Finally a proposal has been prepared to hold a series of Intra-religious Dialogues on Sikhism to settle this confusion about the originality and uniqueness of philosophy of Guru Nanak among the scholars of Sikhism.

Bouquet [3] writes that “Sikhism is the fruit of hybridization between Islam and Hinduism.” McLeod [8] says that it is the usual interpretation of the religion of Guru Nanak and his successors, and among Western writers it would appear to be universal assumption. Accordingly he quoted Noss [10] that: “Sikhism is properly regarded as a blend of Hindu beliefs and Islam, ‘an outstanding example of conscious religious syncretism’ a noble attempt to fuse in a single system elements drawn from two separate and largely disparate religions.” McLeod further quotes Khushwant Singh [18] as another metaphor which evidently expresses same interpretation: “Sikhism was born out of wedlock between Hinduism and Islam.” Grewal [6] has reported that Guru Nanak’s religion has been regarded as mixture of Hinduism and Islam and also has some influence of Sufism and Yogis by some writers (Aziz Ahamed, Chhajju Singh Bawa, Gurmit Singh, Loehlin, C. H., Sher Singh, Tara Chand, and Trilochan Singh.)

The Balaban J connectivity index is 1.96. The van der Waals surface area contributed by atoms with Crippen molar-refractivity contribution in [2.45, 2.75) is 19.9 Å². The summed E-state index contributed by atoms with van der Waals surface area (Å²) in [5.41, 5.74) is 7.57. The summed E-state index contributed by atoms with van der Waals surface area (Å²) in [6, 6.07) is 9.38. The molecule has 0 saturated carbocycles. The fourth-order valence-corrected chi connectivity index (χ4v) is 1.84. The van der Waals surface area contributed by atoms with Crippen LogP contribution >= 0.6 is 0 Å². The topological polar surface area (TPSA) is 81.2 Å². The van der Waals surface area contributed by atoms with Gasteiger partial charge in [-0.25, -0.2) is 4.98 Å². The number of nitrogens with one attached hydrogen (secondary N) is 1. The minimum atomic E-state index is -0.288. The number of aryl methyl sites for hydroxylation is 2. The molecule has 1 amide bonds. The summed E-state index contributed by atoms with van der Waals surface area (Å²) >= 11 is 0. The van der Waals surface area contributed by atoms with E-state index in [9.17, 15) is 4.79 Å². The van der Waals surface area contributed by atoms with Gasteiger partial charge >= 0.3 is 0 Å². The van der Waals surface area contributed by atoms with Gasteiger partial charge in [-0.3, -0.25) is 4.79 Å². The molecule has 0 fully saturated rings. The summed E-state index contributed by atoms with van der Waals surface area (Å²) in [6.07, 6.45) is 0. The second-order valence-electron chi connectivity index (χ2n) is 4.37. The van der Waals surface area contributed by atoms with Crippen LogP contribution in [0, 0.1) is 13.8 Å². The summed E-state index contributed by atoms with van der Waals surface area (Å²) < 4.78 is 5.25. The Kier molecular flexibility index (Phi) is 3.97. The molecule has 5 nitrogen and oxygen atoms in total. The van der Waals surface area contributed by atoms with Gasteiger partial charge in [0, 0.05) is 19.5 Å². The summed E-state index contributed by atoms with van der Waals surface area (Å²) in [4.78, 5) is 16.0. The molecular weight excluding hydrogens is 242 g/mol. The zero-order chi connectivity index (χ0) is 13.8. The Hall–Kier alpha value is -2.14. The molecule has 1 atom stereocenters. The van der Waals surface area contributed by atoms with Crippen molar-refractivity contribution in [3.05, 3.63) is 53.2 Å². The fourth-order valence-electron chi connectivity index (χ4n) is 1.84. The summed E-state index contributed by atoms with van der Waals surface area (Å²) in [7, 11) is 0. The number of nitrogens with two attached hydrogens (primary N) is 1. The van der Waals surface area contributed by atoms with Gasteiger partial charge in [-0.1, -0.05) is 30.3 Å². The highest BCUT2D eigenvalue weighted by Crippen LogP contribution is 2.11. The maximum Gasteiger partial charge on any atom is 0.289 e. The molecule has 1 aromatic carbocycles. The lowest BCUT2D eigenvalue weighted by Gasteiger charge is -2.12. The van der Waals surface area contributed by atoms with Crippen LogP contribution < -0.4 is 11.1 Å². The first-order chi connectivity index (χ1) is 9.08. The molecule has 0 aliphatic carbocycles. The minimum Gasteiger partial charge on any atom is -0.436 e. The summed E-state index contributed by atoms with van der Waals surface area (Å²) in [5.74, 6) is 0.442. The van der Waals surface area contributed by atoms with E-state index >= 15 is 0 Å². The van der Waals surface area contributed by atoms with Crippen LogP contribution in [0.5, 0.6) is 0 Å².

Now the recent trend is that originality and uniqueness of philosophy of Guru Nanak is being challenged by some writers. This has happened due to misrepresentation of Sikhism.

The main cause of misrepresentation of Sikhism has been summed up by Prof Puran Singh as follows [23]:
“It is to be regretted that Sikh and Hindu scholars are interpreting Guru Nanak in the futile terms of the colour he used, the brush he took; are analyzing the skin and flesh of his words and dissecting texts to find the Guru’s meaning to be the same as of the Vedas and Upanishad! This indicates enslavement to the power of Brahmanical tradition. Dead words are used to interpret the fire of the Master’s soul! The results are always grotesque and clumsy translations which have no meaning at all.”

Some specific causes are as follows:

i) Status of Bhagat Bani